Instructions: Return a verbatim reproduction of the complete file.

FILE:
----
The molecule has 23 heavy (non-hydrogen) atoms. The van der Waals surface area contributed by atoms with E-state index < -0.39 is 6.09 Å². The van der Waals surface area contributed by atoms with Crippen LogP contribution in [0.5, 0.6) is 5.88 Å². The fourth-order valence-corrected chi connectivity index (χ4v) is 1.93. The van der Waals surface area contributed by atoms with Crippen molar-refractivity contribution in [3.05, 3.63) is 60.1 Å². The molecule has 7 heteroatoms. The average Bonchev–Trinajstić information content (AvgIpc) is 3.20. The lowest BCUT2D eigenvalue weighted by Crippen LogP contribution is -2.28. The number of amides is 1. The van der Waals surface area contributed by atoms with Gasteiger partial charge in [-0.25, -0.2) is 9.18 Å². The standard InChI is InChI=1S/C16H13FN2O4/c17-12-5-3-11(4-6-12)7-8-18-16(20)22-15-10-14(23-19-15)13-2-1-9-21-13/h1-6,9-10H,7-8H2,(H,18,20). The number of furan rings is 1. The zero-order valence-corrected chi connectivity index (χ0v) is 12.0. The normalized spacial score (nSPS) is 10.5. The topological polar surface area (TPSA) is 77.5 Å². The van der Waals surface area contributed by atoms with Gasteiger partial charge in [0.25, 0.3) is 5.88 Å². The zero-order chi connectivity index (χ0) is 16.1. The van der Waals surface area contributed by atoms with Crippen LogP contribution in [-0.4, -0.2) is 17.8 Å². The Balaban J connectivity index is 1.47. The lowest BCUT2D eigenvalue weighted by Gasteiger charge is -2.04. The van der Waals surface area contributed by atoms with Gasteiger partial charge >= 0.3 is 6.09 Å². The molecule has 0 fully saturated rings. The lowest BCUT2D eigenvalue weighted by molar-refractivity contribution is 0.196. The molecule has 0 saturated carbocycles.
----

The molecule has 23 heavy (non-hydrogen) atoms. The van der Waals surface area contributed by atoms with E-state index < -0.39 is 6.09 Å². The van der Waals surface area contributed by atoms with Crippen LogP contribution in [0.5, 0.6) is 5.88 Å². The fourth-order valence-corrected chi connectivity index (χ4v) is 1.93. The van der Waals surface area contributed by atoms with Crippen molar-refractivity contribution in [3.05, 3.63) is 60.1 Å². The molecule has 7 heteroatoms. The average Bonchev–Trinajstić information content (AvgIpc) is 3.20. The lowest BCUT2D eigenvalue weighted by Crippen LogP contribution is -2.28. The number of amides is 1. The van der Waals surface area contributed by atoms with Gasteiger partial charge in [-0.25, -0.2) is 9.18 Å². The standard InChI is InChI=1S/C16H13FN2O4/c17-12-5-3-11(4-6-12)7-8-18-16(20)22-15-10-14(23-19-15)13-2-1-9-21-13/h1-6,9-10H,7-8H2,(H,18,20). The number of furan rings is 1. The zero-order valence-corrected chi connectivity index (χ0v) is 12.0. The normalized spacial score (nSPS) is 10.5. The topological polar surface area (TPSA) is 77.5 Å². The van der Waals surface area contributed by atoms with Gasteiger partial charge in [0.25, 0.3) is 5.88 Å². The zero-order chi connectivity index (χ0) is 16.1. The van der Waals surface area contributed by atoms with Crippen LogP contribution in [-0.4, -0.2) is 17.8 Å². The Balaban J connectivity index is 1.47. The lowest BCUT2D eigenvalue weighted by Gasteiger charge is -2.04. The van der Waals surface area contributed by atoms with Gasteiger partial charge >= 0.3 is 6.09 Å². The molecule has 0 fully saturated rings. The lowest BCUT2D eigenvalue weighted by molar-refractivity contribution is 0.196. The molecule has 0 saturated carbocycles.